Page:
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Helping people with computers... one answer at a time.
People continue to fall for what more experienced users would say are laughably bogus phishing attempts. I'll analyze why one common attempt is so bad.[an error occurred while processing this directive]
I keep getting this email from Hotmail - is it legit?
Subject: Account Alert From: WINDOW TEAM (*****@hotmail.com) To: *****@hotmail.com Dear Account Users CONFIRM YOUR WINDOWS LIVE ACCOUNT SERVICES. VERIFY YOUR HOTMAIL ACCOUNT NOW TO AVOID IT CLOSED !!! ...
This is an old, old scam. Delete it. Ignore it. Do not follow its instructions or your account will be hacked or your identity stolen.
Apparently not, since I keep getting asked about this scam over and over and over again.
And it's not even that good a scam.
Let me walk through the many ways it's so obviously bogus.
By far the single most obvious and telltale sign that this is a bogus scam?
The English is horrible!
The entire message is littered with grammatical errors and other problems. Sure, official emails often have occasional mistakes; it happens. But an official communication from a huge U.S. based corporation is not going to be anywhere near this atrocious.
Let's look at some grammatical specifics and some of the many other tell-take signs in the part of the email we've seen so far:
WINDOW TEAM: There is no "Window Team". The product would be "WindowS", with an S. And email about what is now called Windows Live Hotmail would not come from the Windows Team, but from the Windows Live team - they are distinct teams.
*****@hotmail.com: the "From:" address, which I've obfuscated here, was obviously an email address of a random person, not a Microsoft employee. How do I know this? The email address was the classic name-digit-digit form that people use when they can't get just "name" as their email address. You think Microsoft employees need to do this? They use either official email addresses like "support" or "customerservice", not individuals, and - ironically - they don't usually use hotmail accounts to do it. Microsoft employees are typically @microsoft.com.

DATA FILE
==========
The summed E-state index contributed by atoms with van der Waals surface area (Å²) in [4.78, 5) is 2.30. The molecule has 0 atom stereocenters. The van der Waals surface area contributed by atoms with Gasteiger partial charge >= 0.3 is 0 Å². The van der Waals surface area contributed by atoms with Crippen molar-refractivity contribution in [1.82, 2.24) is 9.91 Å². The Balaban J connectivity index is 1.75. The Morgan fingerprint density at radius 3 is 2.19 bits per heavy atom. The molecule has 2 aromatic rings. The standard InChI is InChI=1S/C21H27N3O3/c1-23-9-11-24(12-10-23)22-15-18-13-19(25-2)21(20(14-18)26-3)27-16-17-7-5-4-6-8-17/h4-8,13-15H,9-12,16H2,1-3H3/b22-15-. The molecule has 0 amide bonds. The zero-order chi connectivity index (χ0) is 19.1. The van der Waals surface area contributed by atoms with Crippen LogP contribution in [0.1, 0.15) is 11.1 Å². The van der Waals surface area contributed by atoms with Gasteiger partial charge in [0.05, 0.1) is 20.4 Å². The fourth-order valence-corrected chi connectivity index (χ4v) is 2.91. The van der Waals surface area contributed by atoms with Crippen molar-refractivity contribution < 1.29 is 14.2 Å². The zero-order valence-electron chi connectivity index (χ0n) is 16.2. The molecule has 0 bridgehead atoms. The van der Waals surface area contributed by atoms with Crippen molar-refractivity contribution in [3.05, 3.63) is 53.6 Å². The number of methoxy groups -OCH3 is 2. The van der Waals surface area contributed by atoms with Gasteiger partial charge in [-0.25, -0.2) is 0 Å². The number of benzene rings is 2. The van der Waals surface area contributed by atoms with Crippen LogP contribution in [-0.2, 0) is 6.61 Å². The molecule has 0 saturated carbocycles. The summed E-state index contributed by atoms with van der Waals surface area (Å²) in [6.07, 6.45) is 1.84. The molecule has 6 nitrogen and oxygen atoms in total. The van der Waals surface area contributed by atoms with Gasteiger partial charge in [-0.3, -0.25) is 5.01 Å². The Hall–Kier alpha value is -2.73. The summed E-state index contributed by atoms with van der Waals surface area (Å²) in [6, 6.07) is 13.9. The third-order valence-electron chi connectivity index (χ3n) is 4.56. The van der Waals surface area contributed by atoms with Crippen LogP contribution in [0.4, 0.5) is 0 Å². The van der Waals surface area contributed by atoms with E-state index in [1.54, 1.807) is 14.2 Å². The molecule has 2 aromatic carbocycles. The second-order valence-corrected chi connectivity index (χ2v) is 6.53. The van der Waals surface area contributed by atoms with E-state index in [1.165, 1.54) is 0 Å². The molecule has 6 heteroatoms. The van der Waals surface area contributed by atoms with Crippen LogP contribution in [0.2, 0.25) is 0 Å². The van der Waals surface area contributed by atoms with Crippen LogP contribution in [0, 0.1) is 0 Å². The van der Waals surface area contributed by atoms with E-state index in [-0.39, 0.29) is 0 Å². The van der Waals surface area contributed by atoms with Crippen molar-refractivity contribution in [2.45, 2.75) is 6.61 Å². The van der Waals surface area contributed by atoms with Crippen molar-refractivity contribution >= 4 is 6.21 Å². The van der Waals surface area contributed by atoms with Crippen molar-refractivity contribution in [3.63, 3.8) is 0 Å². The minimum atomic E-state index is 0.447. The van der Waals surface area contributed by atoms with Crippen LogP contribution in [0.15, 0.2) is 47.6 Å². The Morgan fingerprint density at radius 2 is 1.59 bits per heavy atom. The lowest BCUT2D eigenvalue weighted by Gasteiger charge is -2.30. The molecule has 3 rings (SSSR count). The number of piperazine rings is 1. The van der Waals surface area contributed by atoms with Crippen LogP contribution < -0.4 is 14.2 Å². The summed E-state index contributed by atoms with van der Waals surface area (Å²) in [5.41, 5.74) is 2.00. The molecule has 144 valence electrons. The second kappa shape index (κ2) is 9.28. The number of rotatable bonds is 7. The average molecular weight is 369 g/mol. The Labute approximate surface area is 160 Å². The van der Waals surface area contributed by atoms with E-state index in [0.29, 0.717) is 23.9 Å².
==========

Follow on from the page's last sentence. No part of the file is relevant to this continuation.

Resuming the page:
VERIFY YOUR HOTMAIL ACCOUNT NOW TO AVOID IT CLOSED !!! ALL CAPS. Official emails do not use ALL CAPS this much. It represents shouting, and is considered very rude. An official business email would never use all caps to this degree.
VERIFY YOUR HOTMAIL ACCOUNT NOW TO AVOID IT CLOSED !!! Horrible English: to avoid it being closed.
Some more tidbits from the rest of the message:
This Email is from Hotmail, Msn and Live Customer Care and we are sending it to every Email User Accounts Owner for safety. we are having congestions due to the anonymous registration of accountso we are shutting down some accounts and your account was among those to be deleted. We are sending this email to you so that you can verify and let us know if you still want to use this account. If you are still interested please confirm your account by filling the space below.Your User name, password, date of birth and your country information would be needed to verify your account.
I just can't list the many, many grammatical errors in that paragraph. It was clearly written by someone who does not speak English.
" Hotmail, Msn and Live Customer Care" - uh, no. "Hotmail", maybe. "MSN Hotmail" if this was two years old. "Windows Live", not "Live". In fact, the product name is "Windows Live Hotmail", and any official email from Microsoft can be reasonably expected to get their own product name correct.
Due to the congestion in all Hotmail ,Msn and Live users and removal of all unused Accounts, we would be shutting down all unused Accounts, You will have to confirm your E-mail by filling out your Login Information below after clicking the reply button, or your account will be suspended within 24 hours for security reasons.
Windows Live Hotmail already has a policy and procedure for pruning unused accounts. All you need to do is login periodically, nothing more, nothing less.
* Username: .............................. * Password: ................................ * Date of Birth: ............................ * Country Or Territory: ................
No one will ever ask you to email in your password. No one. Not ever. Never.
Next to the horrible English, this is, by far, the most glaring example that this is a scam. You're being asked to email your account login ID and password to a random email address. Don't do it. You will lose your account if you do.
After following the instructions in the sheet, your account will not be interrupted and will continue as normal. Thanks for your attention to this request. We apologize for any inconveniences. Warning!!! Account owner that refuses to update his/her account after two weeks of receiving this warning will lose his or her account permanently. Sincerely, The Windows Live Team Microsoft Corporation One Microsoft Way Redmond, WA 98052
Besides the continued bad English and bizarre spacing that's present throughout the message, this is just bogus fluff to make it look legitimate. I'm surprised that they finally got the product team name correct, but the fact that the product name changes throughout the message is another sign that whomever wrote this didn't really know what they were doing.
This is a classic "phishing" scam. It's point is to fool you into divulging your account information to someone, who can then steal your account and cause you a lot of grief.
And as bad as this one is - and trust me, particularly if you don't speak English natively, this one is really, really bad - people fall for it. Every day.
Don't be one of them.
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